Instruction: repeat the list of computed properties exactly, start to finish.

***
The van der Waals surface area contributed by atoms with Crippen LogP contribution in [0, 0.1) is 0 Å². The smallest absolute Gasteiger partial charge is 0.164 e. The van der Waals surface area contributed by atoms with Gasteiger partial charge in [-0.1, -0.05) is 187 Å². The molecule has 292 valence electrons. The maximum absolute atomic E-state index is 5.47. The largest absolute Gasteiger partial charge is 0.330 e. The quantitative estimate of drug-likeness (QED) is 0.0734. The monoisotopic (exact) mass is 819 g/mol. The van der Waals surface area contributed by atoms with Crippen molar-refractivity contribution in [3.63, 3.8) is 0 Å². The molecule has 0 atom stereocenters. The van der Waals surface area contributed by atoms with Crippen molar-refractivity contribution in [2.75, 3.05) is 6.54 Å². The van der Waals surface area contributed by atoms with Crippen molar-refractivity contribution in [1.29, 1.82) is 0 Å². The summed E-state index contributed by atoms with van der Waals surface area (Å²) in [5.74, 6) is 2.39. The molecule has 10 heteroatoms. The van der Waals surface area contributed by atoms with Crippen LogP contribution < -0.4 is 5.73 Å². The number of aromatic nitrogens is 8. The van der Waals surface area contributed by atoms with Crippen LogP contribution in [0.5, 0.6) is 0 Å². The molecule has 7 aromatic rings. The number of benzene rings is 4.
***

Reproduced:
The van der Waals surface area contributed by atoms with Crippen LogP contribution in [0, 0.1) is 0 Å². The smallest absolute Gasteiger partial charge is 0.164 e. The van der Waals surface area contributed by atoms with Gasteiger partial charge in [-0.1, -0.05) is 187 Å². The molecule has 292 valence electrons. The maximum absolute atomic E-state index is 5.47. The largest absolute Gasteiger partial charge is 0.330 e. The quantitative estimate of drug-likeness (QED) is 0.0734. The monoisotopic (exact) mass is 819 g/mol. The van der Waals surface area contributed by atoms with Crippen molar-refractivity contribution in [3.63, 3.8) is 0 Å². The molecule has 0 atom stereocenters. The van der Waals surface area contributed by atoms with Crippen molar-refractivity contribution in [2.75, 3.05) is 6.54 Å². The van der Waals surface area contributed by atoms with Crippen molar-refractivity contribution in [1.29, 1.82) is 0 Å². The summed E-state index contributed by atoms with van der Waals surface area (Å²) in [5.74, 6) is 2.39. The molecule has 10 heteroatoms. The van der Waals surface area contributed by atoms with Crippen LogP contribution < -0.4 is 5.73 Å². The number of aromatic nitrogens is 8. The van der Waals surface area contributed by atoms with Crippen LogP contribution in [0.5, 0.6) is 0 Å². The molecule has 7 aromatic rings. The number of benzene rings is 4.